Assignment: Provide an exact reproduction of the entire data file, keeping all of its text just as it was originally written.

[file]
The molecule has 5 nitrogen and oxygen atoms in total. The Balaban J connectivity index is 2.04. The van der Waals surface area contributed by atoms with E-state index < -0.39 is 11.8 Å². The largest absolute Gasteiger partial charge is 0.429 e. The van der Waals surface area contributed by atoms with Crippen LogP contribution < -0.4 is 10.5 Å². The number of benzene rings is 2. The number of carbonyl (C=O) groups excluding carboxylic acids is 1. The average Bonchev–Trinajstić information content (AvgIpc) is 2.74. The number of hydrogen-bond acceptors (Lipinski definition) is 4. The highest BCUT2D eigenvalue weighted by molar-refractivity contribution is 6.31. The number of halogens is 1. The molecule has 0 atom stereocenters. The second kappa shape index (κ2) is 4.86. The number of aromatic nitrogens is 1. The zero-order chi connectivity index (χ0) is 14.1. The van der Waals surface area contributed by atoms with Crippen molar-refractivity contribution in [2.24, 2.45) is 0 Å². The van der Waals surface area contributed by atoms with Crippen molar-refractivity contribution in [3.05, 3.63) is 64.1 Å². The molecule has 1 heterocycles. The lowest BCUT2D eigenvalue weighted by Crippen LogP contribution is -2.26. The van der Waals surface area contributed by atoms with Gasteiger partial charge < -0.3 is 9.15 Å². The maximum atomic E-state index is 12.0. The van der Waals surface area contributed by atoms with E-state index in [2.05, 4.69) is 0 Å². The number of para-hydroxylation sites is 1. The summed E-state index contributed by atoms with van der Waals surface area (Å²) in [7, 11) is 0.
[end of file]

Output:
The molecule has 5 nitrogen and oxygen atoms in total. The Balaban J connectivity index is 2.04. The van der Waals surface area contributed by atoms with E-state index < -0.39 is 11.8 Å². The largest absolute Gasteiger partial charge is 0.429 e. The van der Waals surface area contributed by atoms with Crippen LogP contribution < -0.4 is 10.5 Å². The number of benzene rings is 2. The number of carbonyl (C=O) groups excluding carboxylic acids is 1. The average Bonchev–Trinajstić information content (AvgIpc) is 2.74. The number of hydrogen-bond acceptors (Lipinski definition) is 4. The highest BCUT2D eigenvalue weighted by molar-refractivity contribution is 6.31. The number of halogens is 1. The molecule has 0 atom stereocenters. The second kappa shape index (κ2) is 4.86. The number of aromatic nitrogens is 1. The zero-order chi connectivity index (χ0) is 14.1. The van der Waals surface area contributed by atoms with Crippen molar-refractivity contribution in [2.24, 2.45) is 0 Å². The van der Waals surface area contributed by atoms with Crippen molar-refractivity contribution in [3.05, 3.63) is 64.1 Å². The molecule has 1 heterocycles. The lowest BCUT2D eigenvalue weighted by Crippen LogP contribution is -2.26. The van der Waals surface area contributed by atoms with Gasteiger partial charge < -0.3 is 9.15 Å². The maximum atomic E-state index is 12.0. The van der Waals surface area contributed by atoms with E-state index in [2.05, 4.69) is 0 Å². The number of para-hydroxylation sites is 1. The summed E-state index contributed by atoms with van der Waals surface area (Å²) in [7, 11) is 0.